This modern DIY wall art is full of texture thanks to the addition of drywall compound to the paint. Sharing how we did it and some tips to try it yourself.
In my sister’s primary bedroom makeover we did a few things that have proven to be pretty controversial. We painted the room a dark colour without a lot of natural light (I think it’s perfectly cozy!), we painted her mirrored closet doors (obsessed with how these turned out!) AND we made this big piece of wall art using… drywall mud.
It’s a total trend and I know half of tiktok is obsessed with it, but the other half is very vocal about NOT liking it. If you’re here… I’m guessing your’e on the ‘I like it!’ side, so welcome!
We were looking for something large to fill the space and provide a bit of a statement in this room makeover, but also wanted to keep the budget in check. The best way I know to do that is to DIY. I love making DIY art for a room and have been wanting to try the drywall mud art trend for some time. For over a year, actually… I remember the first time I saw it done from This Minimal House (see hers here!). But I wanted to add some contrast with some dark paint and I’m so happy with how that turned out!
Let’s get into the HOW we made it, shall we?
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What do I need to make this DIY Art?
The first thing you’ll need is a large canvas. We picked ours up from Jysk (Canadian store) because for this size of canvas, it’s the best deal I’ve found. It’s only available in store for that price and the price does vary. This time it was $25, but I’ve caught them on sale for $15 which is a steal! It’s the same canvas I’ve used in my living room art and my dining room art.
Other than the canvas, you’ll need drywall compound, paint, and a drywall spatula. We also used a comb and then framed the canvas with trim (using a miter saw and brad nailer). We used premixed drywall compound which made this a pretty painless process. We had all the paints, drywall compound, and spatula on hand from my sister’s ongoing renovation, but if you had to purchase these, the costs would add up… although it’d still cost much less than purchasing art!
Drwall compound, drywall mud, spackling, wall joint compound, drywall compound, sheetrock joint compound… depending where you live in the world, these might be what I’m talking about to you ;)
The paint colours we used for this art are Ashen Tan from Behr (my sister’s trim colour, it’s a beautifully smoky colour) and Broadway by Behr (my sister’s deck railing colour, but also just my favourite black paint around, I painted my whole bedroom this colour!).
How to Paint with Drywall Compound
This is honestly so fun to play with. The drywall mud is thick so it’s almost like spreading icing. There’s not much of a trick to this, we took some premixed drywall compound and some of the paint colour we wanted to use and mixed it in a container. Then we used a drywall spatula to spread it over the canvas. We took time to make the texture exactly how we wanted with curved strokes then roughing them up for a bit of added texture.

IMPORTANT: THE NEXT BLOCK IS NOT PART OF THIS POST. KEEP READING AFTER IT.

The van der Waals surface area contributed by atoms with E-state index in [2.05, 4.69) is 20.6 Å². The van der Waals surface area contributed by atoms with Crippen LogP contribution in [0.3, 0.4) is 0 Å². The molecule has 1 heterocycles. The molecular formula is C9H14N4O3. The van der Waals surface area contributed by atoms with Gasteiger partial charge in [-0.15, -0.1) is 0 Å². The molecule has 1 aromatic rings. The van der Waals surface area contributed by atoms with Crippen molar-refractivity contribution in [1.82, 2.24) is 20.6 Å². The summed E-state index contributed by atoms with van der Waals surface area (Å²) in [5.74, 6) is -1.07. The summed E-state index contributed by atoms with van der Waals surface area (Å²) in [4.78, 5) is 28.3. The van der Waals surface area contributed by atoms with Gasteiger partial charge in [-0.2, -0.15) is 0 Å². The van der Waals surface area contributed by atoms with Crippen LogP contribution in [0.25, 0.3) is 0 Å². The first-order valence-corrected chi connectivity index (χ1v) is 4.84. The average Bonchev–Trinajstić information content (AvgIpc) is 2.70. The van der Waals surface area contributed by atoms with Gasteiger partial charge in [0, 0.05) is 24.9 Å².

We did not let each layer dry completely before adding on top, but you definitely could!
For our second layer, we added even more paint in to get a sightly darker shade. For this we used the same tool but spread it on with a smoother texture horizontally. It looked pretty similar in colour while the drywall mud was wet, but as it dried, the shades became more clearly different which was great.
The last layer we mixed with black paint. We wanted this to be a nice contrast but it definitely thinned down the drywall compound quite a bit This was okay for how we used it on this dark accent, but if you were wanting to do a full textured piece with dark paint and drywall mud you might have a more difficult time getting the peaks and texture you want. We used a comb on this to create a half circle.
Does the drywall compound crack?
Since sharing this project on social media, I’ve had so many questions about the drywall compound cracking on the canvas once it’s dry. We did this art the first week of last August, it’s now the end of February and it hasn’t cracked. My sister doesn’t have kids and it’s not a hallway where it would get bumped into a lot. Could it crack? Sure. But that hasn’t been our experience.
How do you frame the canvas?
I truly wish I’d taken photos of this, but I do have a similar frame tutorial here. What we did differently on this one is choose a trim piece instead of craft wood. This trim has detail on one of the edges and we had that facing the front of the frame. Since the trim was detailed, we cut it on a miter instead of flat. We still used a brad nailer to attach it to the frame. The framing took less than 10 minutes!
I hope this has given you some inspiration for your own DIY wall art project! It was such a fun one to take on- my sister doesn’t often do crafty DIY projects like this and she had such a great time working on this, so it’s definitely beginner friendly!
If you’d like to see this full room makeover our DIY wall art is featured in, you can see the green bedroom reveal in all her glory right here!
LIKE IT? PIN IT!